EDGE: Condoms currently on the market are used for anal sex but have never been FDA approved for that use. Your Origami condom for anal sex is the first of its kind. Why do you think it’s taken so long for this to come about? What about your design is different to the condoms used now, which are approved only for vaginal sex?

Resnic: This is a little known fact about condoms. It’s true; they have never been clinically tested for safety to meet the same standards as when used for vaginal sex. No condom manufacturer would want that test result made public because the failure rate would be alarmingly high. Latex condoms are not designed for the more rigorous activity associated with anal sex. The FDA does not require anal safety testing because that is considered an off-label use when the manufacturers sell them exclusively for contraception and vaginal sex protection.

Oddly, there will be more straight couples using the Origami anal condom simply due to the disproportionate population of heterosexual to homosexual people (90 percent versus 10 percent). Of course, lots of straight couples worldwide enjoy anal sex.

Latex condom manufacturers are heavily vested into latex: factories, latex fabrication equipment and the rubber tree forests in Malaysia and Indonesia. This means that latex condom design is dictated by its compatibility with the existing fabrication method of dip molding. The consumers’ need for optimal sensation is secondary. Latex dip molding does not offer versatility in terms of design possibilities. Thin latex condoms are based on "transferred sensation." They rely on the thinnest possible material to provide sensation transferred through the stationary latex barrier onto the penis. This is seriously a flawed approach that contradicts the way sex naturally occurs in human anatomy, which requires a fluid environment for the penis to move in for optimal stimulation.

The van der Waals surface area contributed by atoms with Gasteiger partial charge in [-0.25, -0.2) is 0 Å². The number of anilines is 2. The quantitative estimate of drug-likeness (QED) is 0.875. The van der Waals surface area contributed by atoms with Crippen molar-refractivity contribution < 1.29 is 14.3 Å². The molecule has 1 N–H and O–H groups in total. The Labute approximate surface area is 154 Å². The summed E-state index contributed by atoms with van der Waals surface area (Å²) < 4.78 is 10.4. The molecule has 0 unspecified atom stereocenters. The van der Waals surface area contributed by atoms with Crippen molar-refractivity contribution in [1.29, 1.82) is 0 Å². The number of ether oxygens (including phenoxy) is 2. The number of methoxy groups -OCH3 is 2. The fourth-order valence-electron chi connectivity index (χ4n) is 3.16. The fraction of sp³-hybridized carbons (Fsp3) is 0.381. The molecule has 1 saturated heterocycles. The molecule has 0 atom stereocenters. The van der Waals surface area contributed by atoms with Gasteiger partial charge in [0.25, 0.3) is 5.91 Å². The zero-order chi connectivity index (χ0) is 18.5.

The Origami condom brand is out to change all of that by providing condoms that operate with "direct sensation" rather than "transferred sensation." Origami condoms have a lubricated internal environment for the penis to move in during intercourse. The Origami male condom has an accordion tubular design that provides a reciprocating motion for both partners.

EDGE: How do Origami condoms improve on the high incidence of slippage and breakage with condoms presently on the market?

Resnic: In terms of breakage, the Origami silicone is uniquely formulated with high tensile strength combined with high elongation (they can stretch to 12 inches). This is the first device that combines both features into one formula, which was developed by the company to be responsive to the requirements of sexual activity, not to the manufacturing process. In both clinical and pre-clinical testing Origami condoms had zero breaks and zero incidents of slippage.

Often partners are unaware that a latex condom has slipped off during sex. Guys are so grateful for the suddenly improved sensation when that happens and the brain is not wired to pause and question what has happened during heightened sexual activity. Latex condoms can slip off when enough lubricant seeps inside the condom where it’s not supposed to be. In contrast, the Origami male condom is intended to have a lubricated interior to enhance penile movement within the condom. It’s packaged dry on the outside and lubed on the inside and it’s the first non-rolled condom. It goes on instantly in one quick motion as the accordion design opens like a parachute onto the penis. It’s like sliding your hand into a cashmere sweater.

Origami has recently launched an IndieGoGo campaign to raise $50,000 to get their revolutionized condoms to you all the sooner: